Friday, October 24, 2014

Chast's Graphic Novel: A Book Review

Published 6 May 2014.
Growing old has some great benefits. Frailty is not one of them.

New Yorker cartoonist Roz Chast focuses her talents on describing her parents' journey into late adulthood--their 90s.  And it's not pretty.

The title of her book actually defers potential readers: Can't We Talk About Something More Pleasant? (2014).

So why read a graphic novel about the challenges of supporting frail parents?  

Even if you aren't going to support parents or a spouse through this process, you will have friends going through some of the things that Chast draws and narrates.

But you won't have the exact same journey. Chast is the only child of parents who lived for decades in the Flatbush section of Brooklyn.  

Tuesday, October 21, 2014

Leaving Tinkertown: Book Review

Published August 15, 2013.
Even very focused memoirs end up tackling a variety of topics. This is true of Tanya Ward Goodman's 2013 memoir, Leaving Tinkertown.

I chose to read it because it fits in with a category of books that I have labeled "dementia memoirs."  I value reading about the challenges and opportunities of hanging onto a relationship affected by Alzheimer's or another form of dementia.

Goodman focuses her memoir around the six years that her father, Ross Ward, lived with early-onset Alzheimer's disease.

Her account discusses the symptoms, diagnosis, and progression through the major stages of the disease.  It serves as a valuable road map for caregivers.

Even though there are some similarities from one dementia memoir to another, each account shows how the journey is unique to each person and their loved ones.

In the pages of her memoir, Goodman introduces us to her nonconformist father who is driven to create. He has spent decades drawing, painting and sculpting.  He spent some time on the road, painting for carnivals.  However, his major work took form as a miniature town dubbed "Tinkertown."  Ward carved the inhabitants and set up a roadside museum that is still in operation in New Mexico, just north of Albuquerque.

I received a copy of Leaving Tinkertown from the author in exchange for a fair and honest review.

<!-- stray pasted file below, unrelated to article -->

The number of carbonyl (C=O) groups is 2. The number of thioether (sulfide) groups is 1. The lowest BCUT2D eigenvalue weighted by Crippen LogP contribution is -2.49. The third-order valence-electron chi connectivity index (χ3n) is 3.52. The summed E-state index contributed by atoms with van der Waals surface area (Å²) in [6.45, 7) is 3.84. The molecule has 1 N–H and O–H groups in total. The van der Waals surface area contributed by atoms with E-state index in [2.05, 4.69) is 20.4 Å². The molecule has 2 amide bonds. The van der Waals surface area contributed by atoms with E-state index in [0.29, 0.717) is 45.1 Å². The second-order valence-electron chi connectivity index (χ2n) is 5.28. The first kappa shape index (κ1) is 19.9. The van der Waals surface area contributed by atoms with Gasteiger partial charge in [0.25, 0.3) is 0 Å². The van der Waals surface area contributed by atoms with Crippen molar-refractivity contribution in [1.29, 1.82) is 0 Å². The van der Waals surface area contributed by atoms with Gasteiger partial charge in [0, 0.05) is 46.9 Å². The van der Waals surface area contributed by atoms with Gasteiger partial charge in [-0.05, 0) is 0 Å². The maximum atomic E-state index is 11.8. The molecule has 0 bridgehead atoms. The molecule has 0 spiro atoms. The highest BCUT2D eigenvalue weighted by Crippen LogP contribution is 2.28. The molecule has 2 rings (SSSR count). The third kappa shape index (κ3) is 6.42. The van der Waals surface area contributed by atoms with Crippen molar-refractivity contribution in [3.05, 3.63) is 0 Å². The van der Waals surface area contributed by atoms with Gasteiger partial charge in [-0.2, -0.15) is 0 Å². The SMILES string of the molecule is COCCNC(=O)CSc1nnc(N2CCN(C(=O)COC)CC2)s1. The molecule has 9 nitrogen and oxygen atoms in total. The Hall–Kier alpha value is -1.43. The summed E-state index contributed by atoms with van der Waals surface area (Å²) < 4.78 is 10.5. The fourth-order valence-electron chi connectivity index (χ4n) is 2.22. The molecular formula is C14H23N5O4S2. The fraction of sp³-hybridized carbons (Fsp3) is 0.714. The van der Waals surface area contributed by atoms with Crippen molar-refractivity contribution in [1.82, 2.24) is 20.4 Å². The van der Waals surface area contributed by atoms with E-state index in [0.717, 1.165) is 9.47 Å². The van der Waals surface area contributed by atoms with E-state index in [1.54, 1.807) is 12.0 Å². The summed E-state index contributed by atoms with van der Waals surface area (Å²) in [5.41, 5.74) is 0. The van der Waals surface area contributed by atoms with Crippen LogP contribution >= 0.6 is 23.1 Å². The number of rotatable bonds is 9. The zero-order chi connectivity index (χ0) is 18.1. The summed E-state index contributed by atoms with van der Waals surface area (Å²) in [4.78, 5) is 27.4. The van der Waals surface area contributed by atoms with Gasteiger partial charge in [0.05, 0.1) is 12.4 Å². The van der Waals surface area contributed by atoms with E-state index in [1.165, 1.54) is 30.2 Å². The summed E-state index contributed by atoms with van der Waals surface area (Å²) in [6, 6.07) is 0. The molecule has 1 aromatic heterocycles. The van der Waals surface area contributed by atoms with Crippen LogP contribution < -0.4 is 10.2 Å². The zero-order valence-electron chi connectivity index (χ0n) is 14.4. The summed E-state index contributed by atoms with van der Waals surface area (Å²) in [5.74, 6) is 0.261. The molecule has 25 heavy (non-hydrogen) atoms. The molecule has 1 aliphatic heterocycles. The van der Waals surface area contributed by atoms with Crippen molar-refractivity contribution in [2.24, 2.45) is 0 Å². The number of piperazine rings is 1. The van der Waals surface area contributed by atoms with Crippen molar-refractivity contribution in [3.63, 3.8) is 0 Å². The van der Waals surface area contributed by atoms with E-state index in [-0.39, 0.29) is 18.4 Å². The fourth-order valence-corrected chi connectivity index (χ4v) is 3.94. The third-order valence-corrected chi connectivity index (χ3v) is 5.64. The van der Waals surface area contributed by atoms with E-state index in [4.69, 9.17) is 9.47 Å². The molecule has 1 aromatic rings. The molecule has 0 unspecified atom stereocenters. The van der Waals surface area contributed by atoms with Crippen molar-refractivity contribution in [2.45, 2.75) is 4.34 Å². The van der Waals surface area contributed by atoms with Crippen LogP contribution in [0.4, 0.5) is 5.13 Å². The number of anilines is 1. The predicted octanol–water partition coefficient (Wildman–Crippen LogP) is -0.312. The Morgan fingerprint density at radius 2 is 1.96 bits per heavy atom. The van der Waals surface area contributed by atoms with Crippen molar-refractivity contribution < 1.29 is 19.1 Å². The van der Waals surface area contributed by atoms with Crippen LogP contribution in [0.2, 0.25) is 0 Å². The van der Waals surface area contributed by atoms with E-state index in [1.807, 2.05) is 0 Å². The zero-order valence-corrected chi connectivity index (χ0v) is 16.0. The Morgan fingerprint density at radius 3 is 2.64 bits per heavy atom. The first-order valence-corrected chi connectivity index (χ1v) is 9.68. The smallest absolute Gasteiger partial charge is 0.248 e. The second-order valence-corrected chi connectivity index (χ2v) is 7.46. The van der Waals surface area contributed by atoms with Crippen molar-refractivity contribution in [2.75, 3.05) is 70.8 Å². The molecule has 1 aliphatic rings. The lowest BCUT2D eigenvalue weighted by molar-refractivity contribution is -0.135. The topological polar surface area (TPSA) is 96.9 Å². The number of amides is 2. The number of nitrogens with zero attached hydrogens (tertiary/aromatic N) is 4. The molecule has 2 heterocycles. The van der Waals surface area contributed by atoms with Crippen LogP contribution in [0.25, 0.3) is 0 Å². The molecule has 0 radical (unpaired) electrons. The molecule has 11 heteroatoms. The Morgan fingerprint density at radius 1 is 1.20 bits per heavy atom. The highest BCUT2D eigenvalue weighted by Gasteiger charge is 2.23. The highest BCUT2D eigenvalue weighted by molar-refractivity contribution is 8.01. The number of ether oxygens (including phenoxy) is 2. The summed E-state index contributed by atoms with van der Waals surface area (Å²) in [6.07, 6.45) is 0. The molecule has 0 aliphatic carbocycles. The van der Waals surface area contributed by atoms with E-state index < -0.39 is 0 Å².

Thursday, October 16, 2014

Going Gray at Midlife

Photo by Roberto Trm.
One of the physical markers of age is the appearance of gray hair.

I went through that rite of passage in my late 30s.  When I bought my first house and gave birth to my two children and decided to stop pulling my gray hairs.

Did these big life events bring about the gray? It's difficult to know for sure.

I've been coloring my hair for over 30 years (minus the five years I was either pregnant or nursing).  Recently I decided to stop coloring away the gray.  I'm only 52.

Why am I going gray at midlife?  Many midlife women color away the gray.  Many women in late life color their hair. Why would I want to look older?

I have a handful of reasons.

Monday, October 13, 2014

Soap: An Aging Image

Every once and a while, I am particularly struck by an image of aging.

Most recently,  I have been turning over in my mind this image from Luci Shaw's poem, "The Door, The Window."*

"The minutes / wear me away--a transparent bar of glycerin soap, / a curved amber lozenge dissolving in daily basins of water." 

I like the combination of beauty and utility in this image as well as the passing of time marked by the wearing thin of a bar of soap.

This image will stay with me for a long time.

Saturday, October 11, 2014

Class and Women Writers

Photo by Filip.
I spent over a decade in college studying English language and literature and then more time than that teaching undergraduates how to read, write, and think critically.

Now that I have left that career to be a gerontologist, I'm reading more books about aging, including a great deal of nonfiction about related topics of caregiving, living with an illness, late-life career changes, economic issues of aging, humor pieces, managing grief and gleaning wisdom and spiritual insight in late life.  

I try to read broadly on the topic of aging, but sometimes I discover big gaps in my reading selections.